Interestingly, the accusations of liberal bias among the tech giants caused a group of internal critics on Facebook to surface, who pointed to a left-wing trend among the company staff. Brian Amerige, top Facebook engineer, wrote in an internal memo: “We are a political monoculture that’s intolerant of different views. We claim to welcome all perspectives, but are quick to attack—often in mobs—anyone who presents a view that appears to be in opposition to left-leaning ideology.”57 There is little doubt that Amerige’s observations apply also to staff at the other tech giants in famously liberal Silicon Valley. Whether this imbalance is reflected in the product is of course another question. But the combination of the staff’s bias and the lack of transparency in the companies’ procedures makes them a natural target for conspiracy theories such as Trump’s, theories which—for that very same reason—the companies have more than a hard time repudiating.

In July 2018, three representatives from Google, Facebook and Twitter were summoned to testify before the House Judiciary Committee about the content moderation procedures of the companies. During the hearing, the tech giants were repeatedly accused of censoring conservative voices. An interesting thing about this hearing was that it became increasingly apparent that several legislators present did not understand how beneficial certain legislations on technology has been to these companies, and whose benefits are only recently being seriously questioned. Tech giants have always been able to enjoy full freedom from responsibility when it comes to the communication of their users. They remain under the political and legal radar because of the Safe Harbor Act—also known as Section 230—of 1996. The law is extremely convenient for tech giants. Firstly, it ensures that platforms that provide access to content are not accountable for the the expressions and actions of users on the platforms. This means that the platform providers do not have to control what their users are doing. Secondly, the second part of the law includes the decisive detail that if the platforms actually do decide to control what their users are expressing or doing, they do not lose their protection under Safe Harbor. This means that if a platform removes or moderates content, it will not suddenly be categorized as a publisher with associated responsibilities.58 At the time, the second part of the law was considered an encouragement for tech companies to take on the difficult task of limiting online pornography or other unwanted content without being held responsible if the task seemed impossible to solve. But with Section 230, the principle that control implies liability was dissolved. The law—captured by the phrase “you have the right, but not responsibility”—leaves legislators without political leverage because it immunizes the tech companies, regardless of whether they restrict and censor user communication or not.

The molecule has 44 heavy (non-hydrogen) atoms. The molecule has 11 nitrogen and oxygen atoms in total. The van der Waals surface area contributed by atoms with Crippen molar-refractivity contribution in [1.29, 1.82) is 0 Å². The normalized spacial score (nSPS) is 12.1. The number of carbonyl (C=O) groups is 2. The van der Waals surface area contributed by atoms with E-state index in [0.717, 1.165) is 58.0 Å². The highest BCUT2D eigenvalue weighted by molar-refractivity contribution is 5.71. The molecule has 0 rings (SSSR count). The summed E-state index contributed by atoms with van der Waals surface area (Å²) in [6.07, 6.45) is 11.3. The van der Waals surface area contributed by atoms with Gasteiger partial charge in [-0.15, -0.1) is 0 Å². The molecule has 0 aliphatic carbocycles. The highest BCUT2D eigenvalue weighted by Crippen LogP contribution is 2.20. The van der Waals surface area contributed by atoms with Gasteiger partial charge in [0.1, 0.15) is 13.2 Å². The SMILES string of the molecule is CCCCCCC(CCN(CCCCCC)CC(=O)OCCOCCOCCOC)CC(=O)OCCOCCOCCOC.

The law gives rise to some confusion because its second part is less known. During the hearing, Congressman Matt Gaetz (R) questioned whether tech companies can claim to be exempt from liability under Section 230 while at the same time asserting their freedom of expression with reference to the First Amendment, which guarantees publishers the right to freely restrict content on their platforms. Gaetz’s reasoning was that calling upon the Section 230 protection necessarily means giving up the right to be a publisher.59 But this reasoning is a sign that the law was misunderstood, and Gaetz is not the only one. Due to the aforementioned detail in the second part of the law, it does not prescribe neutrality, which is the underlying premise of Gaetz’s criticism.